Phil Grosz and everyone else writing or commentating on Penn State football can say what they want, but the proof is going to be on the field. Microanalyzing this stuff from the desk in one’s study doesn’t mean a damn thing. So, why the hell would you read this? As Phil would say, here are five reasons.
1. Assuming that you have an important meeting coming up when you need to be adversarial, this will provide a warmup for you. You can get pissed off at me and then carry it forward into the meeting, much to the chagrin of your opponents.
2. Please disregard #1 if you are a proponent of the modern, pussified non-competitive approach to interpersonal relationships. But if you’re not competitive, what the hell are you doing hanging around football fields, anyhow.
3. You want to laugh at an idiot, making idiotic pronouncements straight out of left field.
4. You’re a hot babe who has long wanted to get into my pants and you think that flattering me about my writing is the key to the zipper. Well, you’re wrong, honey! I’m all Jenny’s, and don’t you forget it.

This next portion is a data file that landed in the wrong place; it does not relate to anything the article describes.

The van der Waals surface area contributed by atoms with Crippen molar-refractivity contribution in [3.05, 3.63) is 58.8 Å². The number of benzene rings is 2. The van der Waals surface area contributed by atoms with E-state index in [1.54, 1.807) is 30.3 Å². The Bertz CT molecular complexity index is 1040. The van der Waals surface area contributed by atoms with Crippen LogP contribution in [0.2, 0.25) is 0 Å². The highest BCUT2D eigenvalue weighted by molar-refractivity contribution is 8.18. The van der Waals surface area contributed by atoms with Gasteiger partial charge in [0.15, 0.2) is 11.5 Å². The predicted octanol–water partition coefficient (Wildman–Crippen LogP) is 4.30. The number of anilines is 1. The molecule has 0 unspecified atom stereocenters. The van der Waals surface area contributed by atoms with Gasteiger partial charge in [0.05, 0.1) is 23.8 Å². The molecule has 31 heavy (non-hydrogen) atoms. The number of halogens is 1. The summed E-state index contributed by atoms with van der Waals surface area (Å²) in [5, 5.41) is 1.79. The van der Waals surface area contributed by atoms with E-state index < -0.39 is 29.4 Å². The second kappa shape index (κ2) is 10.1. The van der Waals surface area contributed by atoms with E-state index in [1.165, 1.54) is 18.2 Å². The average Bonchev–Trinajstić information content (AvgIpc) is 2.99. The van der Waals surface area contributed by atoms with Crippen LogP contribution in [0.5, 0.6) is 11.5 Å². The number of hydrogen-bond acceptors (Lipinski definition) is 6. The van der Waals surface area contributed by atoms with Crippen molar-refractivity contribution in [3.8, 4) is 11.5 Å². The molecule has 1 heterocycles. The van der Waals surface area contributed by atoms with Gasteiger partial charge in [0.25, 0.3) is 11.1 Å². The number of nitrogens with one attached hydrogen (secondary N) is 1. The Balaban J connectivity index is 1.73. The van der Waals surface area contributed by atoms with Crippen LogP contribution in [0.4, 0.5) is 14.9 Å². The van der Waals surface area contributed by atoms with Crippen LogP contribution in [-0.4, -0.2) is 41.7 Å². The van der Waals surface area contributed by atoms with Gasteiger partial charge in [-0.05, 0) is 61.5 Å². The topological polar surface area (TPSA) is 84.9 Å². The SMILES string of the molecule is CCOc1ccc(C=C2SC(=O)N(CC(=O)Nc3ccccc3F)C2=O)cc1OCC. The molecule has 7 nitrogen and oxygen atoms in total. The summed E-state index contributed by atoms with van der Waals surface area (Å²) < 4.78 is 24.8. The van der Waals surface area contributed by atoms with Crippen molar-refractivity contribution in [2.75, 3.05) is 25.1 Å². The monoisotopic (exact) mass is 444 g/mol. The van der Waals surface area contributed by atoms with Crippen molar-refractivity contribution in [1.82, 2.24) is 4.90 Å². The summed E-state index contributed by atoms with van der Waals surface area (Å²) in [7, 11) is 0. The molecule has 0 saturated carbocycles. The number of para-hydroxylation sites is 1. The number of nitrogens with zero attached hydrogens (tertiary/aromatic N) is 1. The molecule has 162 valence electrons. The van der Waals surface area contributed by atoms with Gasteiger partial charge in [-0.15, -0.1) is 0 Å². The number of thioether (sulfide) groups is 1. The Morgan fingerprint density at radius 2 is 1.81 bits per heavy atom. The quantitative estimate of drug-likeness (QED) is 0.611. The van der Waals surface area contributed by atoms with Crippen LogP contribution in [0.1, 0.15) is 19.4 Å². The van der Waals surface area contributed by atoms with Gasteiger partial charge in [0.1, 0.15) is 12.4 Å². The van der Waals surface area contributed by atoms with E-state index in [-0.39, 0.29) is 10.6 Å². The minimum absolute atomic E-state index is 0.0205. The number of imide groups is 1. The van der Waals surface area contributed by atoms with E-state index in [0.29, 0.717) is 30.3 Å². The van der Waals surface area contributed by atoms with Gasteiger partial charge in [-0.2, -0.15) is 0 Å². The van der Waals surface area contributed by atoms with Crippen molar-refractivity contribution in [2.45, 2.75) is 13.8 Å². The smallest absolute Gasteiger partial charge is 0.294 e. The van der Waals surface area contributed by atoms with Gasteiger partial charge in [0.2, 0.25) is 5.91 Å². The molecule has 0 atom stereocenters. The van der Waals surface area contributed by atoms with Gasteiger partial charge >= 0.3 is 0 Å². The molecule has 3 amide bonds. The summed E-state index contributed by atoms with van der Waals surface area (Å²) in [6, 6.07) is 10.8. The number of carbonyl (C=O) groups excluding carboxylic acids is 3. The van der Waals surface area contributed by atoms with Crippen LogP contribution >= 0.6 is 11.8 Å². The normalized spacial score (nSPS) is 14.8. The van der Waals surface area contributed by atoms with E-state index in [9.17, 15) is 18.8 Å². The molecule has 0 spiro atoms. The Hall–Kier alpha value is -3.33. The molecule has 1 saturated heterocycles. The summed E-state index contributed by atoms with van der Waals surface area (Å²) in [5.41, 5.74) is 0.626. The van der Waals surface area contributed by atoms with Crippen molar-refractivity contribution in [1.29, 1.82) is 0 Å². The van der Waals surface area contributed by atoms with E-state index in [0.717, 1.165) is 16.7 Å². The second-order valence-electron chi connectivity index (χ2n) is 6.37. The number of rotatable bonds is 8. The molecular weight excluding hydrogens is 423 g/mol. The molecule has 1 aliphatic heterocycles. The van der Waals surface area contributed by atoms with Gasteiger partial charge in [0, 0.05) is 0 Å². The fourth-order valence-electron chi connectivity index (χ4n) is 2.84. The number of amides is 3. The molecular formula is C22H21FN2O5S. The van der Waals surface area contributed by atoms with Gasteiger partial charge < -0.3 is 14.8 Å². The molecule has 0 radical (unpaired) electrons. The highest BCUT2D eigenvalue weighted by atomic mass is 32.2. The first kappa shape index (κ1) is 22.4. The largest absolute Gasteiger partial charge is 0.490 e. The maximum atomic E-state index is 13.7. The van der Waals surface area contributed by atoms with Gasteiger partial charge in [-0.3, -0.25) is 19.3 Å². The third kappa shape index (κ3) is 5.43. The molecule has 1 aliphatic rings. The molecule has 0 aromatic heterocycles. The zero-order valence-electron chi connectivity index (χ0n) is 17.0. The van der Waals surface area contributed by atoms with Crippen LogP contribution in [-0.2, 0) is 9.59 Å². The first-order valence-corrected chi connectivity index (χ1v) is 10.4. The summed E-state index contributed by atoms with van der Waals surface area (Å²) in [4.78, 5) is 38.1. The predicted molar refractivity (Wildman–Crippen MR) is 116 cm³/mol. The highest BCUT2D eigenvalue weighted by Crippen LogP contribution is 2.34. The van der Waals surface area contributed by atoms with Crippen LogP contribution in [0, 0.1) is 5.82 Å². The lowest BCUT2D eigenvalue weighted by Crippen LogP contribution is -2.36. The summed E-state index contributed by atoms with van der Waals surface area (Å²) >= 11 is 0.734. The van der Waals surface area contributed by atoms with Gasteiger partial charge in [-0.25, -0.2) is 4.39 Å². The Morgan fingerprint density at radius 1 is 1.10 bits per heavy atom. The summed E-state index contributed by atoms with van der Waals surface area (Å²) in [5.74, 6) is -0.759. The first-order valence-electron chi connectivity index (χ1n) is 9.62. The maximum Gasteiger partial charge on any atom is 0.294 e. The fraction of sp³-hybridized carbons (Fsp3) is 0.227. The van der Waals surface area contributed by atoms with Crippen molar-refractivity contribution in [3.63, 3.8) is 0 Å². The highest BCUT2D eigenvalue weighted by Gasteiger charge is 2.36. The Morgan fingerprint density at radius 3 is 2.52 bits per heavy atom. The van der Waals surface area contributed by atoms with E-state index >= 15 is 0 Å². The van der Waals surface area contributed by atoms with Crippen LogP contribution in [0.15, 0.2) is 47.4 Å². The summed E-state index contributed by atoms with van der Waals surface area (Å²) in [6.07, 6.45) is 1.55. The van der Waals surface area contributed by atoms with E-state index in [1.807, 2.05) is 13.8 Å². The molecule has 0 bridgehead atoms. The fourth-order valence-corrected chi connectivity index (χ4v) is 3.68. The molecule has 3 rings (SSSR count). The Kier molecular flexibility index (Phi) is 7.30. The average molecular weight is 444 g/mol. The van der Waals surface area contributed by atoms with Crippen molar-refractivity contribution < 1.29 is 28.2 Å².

5. It is possible — albeit akin to the fabled “Butterfly Effect” — that through some strange coincidental quirk of alternate reality, the Nittany Turkey is right.
And thus, I offer my conclusion that in spite of Royster’s great day, the running game is not yet ready for Big Ten prime time. The forthcoming week will determine whether I’m right or wrong, but if I’m wrong, you still have four good reasons to continue reading this trash!
OK, so back to the game. Darryl Clark had a less than stellar day, as Temple was able to put some pressure on him for the first time this season. He went 16-20 for 167 yards, with two touchdowns and an interception. The Zugster had but a single reception, and the Moyeburger, although snagging four, had only 31 yards. The leading gainer among all receivers was Andrew Quarless, with three receptions for 45 yards.